Barbara Walters, the trailblazing broadcast news anchor, has died at the age of 93, leaving a legacy for all women.
"Barbara Walters passed away peacefully in her home surrounded by loved ones. She lived her life with no regrets. She was a trailblazer not only for female journalists but for all women," her spokesperson said.
She changed the face of television literally as the first female co-host of NBC’s Today” show in 1974, and later as the first female anchor on an evening news broadcast, and then by taking her interviews on the road creating specials that audiences did not want to miss. Her specials always had high ratings.
Ms. Walters paved the way for women in the male bastion of broadcast news.
She started off behind the scenes as a writer in the 1950’s, and later sat on the morning anchor set at NBC, but was only allowed to ask one question after her co-host Frank McGee asked three questions.
Clever and competitive, she created the interviews off-set and worked assiduously to nail “the get” interviews with Heads of State, politicians, celebrities, and even with notorious murderers worldwide.
She interviewed world leaders from Egypt's Anwar Sadat to Israel’s Menachem Begin and Henry Kissinger to Patrick Swayze and Elton John. She interviewed Richard Nixon, Fidel Castro, Monica Lewinsky, and Barbara Streisand. She had the first interview with Rose Kennedy after the assassination of her son, Robert F. Kennedy. She traveled to India with Jacqueline Kennedy and to Iran to cover the Shah’s lavish party.
She asked questions that were personal, challenging and hostile to some, and was most proud when she pulled out the most unexpected answers from her guests.
Barbara Walters broke the glass-ceiling for the generations of women who followed in her footsteps.
She was known to reach out to those of us who worked at the networks as we were climbing the ladder.
I was fortunate to have been one of them. I met Barbara when I began my career at ABC News.
She had been hired by the legendary Roone Arledge who not only was head of ABC SPORTS, but was hired simultaneously to be head of ABC NEWS.
Instantly, Walters became known as the million-dollar-baby with a five-year contract for one million annually.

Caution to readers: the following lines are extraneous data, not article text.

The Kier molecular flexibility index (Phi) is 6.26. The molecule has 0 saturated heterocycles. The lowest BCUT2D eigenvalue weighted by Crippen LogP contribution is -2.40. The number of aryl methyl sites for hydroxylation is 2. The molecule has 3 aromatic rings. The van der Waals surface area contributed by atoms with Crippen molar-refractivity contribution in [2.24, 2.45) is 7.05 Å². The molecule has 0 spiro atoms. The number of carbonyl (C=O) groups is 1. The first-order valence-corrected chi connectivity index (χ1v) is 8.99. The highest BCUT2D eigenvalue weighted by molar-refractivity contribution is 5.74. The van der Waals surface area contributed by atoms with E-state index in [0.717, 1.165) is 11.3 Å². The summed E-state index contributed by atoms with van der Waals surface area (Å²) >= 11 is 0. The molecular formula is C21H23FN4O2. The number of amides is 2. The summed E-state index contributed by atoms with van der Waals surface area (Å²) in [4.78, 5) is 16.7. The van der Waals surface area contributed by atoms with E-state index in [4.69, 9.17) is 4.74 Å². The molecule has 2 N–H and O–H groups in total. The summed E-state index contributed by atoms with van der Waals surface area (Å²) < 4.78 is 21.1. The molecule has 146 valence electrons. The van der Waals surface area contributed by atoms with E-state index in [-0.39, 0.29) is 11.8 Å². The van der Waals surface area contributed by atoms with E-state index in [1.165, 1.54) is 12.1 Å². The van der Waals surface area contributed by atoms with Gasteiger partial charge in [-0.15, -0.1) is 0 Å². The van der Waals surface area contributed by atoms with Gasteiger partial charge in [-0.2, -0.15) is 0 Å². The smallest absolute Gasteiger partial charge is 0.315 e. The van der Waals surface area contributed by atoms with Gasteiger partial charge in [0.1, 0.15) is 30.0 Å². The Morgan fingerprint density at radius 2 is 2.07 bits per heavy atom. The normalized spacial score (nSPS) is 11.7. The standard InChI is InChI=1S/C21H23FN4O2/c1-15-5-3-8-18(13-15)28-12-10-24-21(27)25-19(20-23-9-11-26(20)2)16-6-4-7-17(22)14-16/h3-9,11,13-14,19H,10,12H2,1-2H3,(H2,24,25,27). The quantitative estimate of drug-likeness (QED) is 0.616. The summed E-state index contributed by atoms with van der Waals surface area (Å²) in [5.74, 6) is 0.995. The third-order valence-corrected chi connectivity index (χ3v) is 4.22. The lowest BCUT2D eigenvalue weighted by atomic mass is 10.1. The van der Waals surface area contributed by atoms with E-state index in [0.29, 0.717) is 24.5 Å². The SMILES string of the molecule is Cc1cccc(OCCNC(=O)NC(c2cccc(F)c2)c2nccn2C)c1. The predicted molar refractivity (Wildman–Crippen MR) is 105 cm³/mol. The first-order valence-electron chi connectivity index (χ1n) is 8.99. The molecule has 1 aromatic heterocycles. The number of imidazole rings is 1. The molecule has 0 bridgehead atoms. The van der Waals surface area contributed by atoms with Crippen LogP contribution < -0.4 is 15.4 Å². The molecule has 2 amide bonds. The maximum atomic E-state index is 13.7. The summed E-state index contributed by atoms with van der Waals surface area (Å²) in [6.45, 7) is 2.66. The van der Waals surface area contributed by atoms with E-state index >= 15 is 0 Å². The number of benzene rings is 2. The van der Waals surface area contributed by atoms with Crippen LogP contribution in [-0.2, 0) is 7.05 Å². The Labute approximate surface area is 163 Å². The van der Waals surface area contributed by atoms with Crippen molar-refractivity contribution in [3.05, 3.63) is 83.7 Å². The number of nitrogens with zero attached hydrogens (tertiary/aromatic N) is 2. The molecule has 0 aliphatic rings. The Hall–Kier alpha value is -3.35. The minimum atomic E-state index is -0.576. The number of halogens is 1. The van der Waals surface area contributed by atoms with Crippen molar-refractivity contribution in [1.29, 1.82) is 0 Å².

Arledge’s was paying large salaries to lure exceptional and proven talent to ABC News in those days because ABC’s ratings were third after CBS and NBC, and Roone was determined to flip that.
In the “old glory days” of television before CNN, MSNBC and FOX, when only CBS, NBC, and ABC offered news and competed like dancers in a West Side Story Broadway production, the stars of the network were men. Some wanted to keep it that way, but Barbara was determined to compete with the men and Roone was known to recognize talent.
Barbara’s strategy was brilliant. She booked the interviews and exposed the human touch and vulnerabilities of her guests.
Barbara was a woman who took no prisoners when competing, was a perfectionist, did her homework, and worked harder than most to be prepared and all the while breaking the glass ceiling for other women. She mentored a lot of us - those in front of the camera and those behind the camera.
When I tried to convince my later bosses at CNN that we needed to have a daily half-hour show on politics in the 1980s, they initially rejected that idea even though we were broadcasting reruns and were the first 24-hour news channel.
I confided in Barbara Walters who told me, “Take the idea to the advertising team in New York.”
I did and the rest is history as in INSIDE POLITICS.
When CNN refused to give me a raise at that time and used the excuse that I was in the third year of my four year contract and the head of CNN did not want to set a precedent, Barbara told me, “Then walk and take your rolodex with you,” as did my former boss at ABC News, the legendary Hal Bruno, whom Roone also brought on from Newsweek.
I followed their advice because there were far higher mountains to climb.
Barbara was not intimidated or impressed with celebrity or fame. She grew up around stars. Her father was in the entertainment world.
She lived by the motto that when interviewing anyone - make it memorable and ask the questions that everyone wants answered, and never be afraid of being called “hostile” when probing or challenging anyone who is willing to sit for an interview.
She was aware that building the space for women in broadcast news would be her legacy and for that, she was very proud and grateful.
Barbara wanted women to succeed.
And, for that, we, who followed in her footsteps, and benefited from her tenacity and generosity, as I did, are forever grateful for her courage for paving the way for all of us.
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